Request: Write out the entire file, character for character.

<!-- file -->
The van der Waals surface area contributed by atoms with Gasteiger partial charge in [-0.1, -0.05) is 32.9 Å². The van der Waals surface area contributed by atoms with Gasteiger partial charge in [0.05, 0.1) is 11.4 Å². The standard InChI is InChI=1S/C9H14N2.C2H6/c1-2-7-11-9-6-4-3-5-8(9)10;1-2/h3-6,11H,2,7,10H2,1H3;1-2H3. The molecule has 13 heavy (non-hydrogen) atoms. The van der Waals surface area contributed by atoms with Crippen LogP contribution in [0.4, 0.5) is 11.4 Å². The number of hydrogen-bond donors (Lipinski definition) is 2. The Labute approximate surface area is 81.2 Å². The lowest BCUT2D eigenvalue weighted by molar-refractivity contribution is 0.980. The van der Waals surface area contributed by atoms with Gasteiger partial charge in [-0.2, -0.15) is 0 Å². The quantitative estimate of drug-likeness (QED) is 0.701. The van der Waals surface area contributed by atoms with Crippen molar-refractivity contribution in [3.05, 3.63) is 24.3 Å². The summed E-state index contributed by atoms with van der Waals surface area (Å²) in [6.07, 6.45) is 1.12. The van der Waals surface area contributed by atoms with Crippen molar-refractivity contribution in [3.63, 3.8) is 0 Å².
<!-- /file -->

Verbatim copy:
The van der Waals surface area contributed by atoms with Gasteiger partial charge in [-0.1, -0.05) is 32.9 Å². The van der Waals surface area contributed by atoms with Gasteiger partial charge in [0.05, 0.1) is 11.4 Å². The standard InChI is InChI=1S/C9H14N2.C2H6/c1-2-7-11-9-6-4-3-5-8(9)10;1-2/h3-6,11H,2,7,10H2,1H3;1-2H3. The molecule has 13 heavy (non-hydrogen) atoms. The van der Waals surface area contributed by atoms with Crippen LogP contribution in [0.4, 0.5) is 11.4 Å². The number of hydrogen-bond donors (Lipinski definition) is 2. The Labute approximate surface area is 81.2 Å². The lowest BCUT2D eigenvalue weighted by molar-refractivity contribution is 0.980. The van der Waals surface area contributed by atoms with Gasteiger partial charge in [-0.2, -0.15) is 0 Å². The quantitative estimate of drug-likeness (QED) is 0.701. The van der Waals surface area contributed by atoms with Crippen molar-refractivity contribution in [3.05, 3.63) is 24.3 Å². The summed E-state index contributed by atoms with van der Waals surface area (Å²) in [6.07, 6.45) is 1.12. The van der Waals surface area contributed by atoms with Crippen molar-refractivity contribution in [3.63, 3.8) is 0 Å².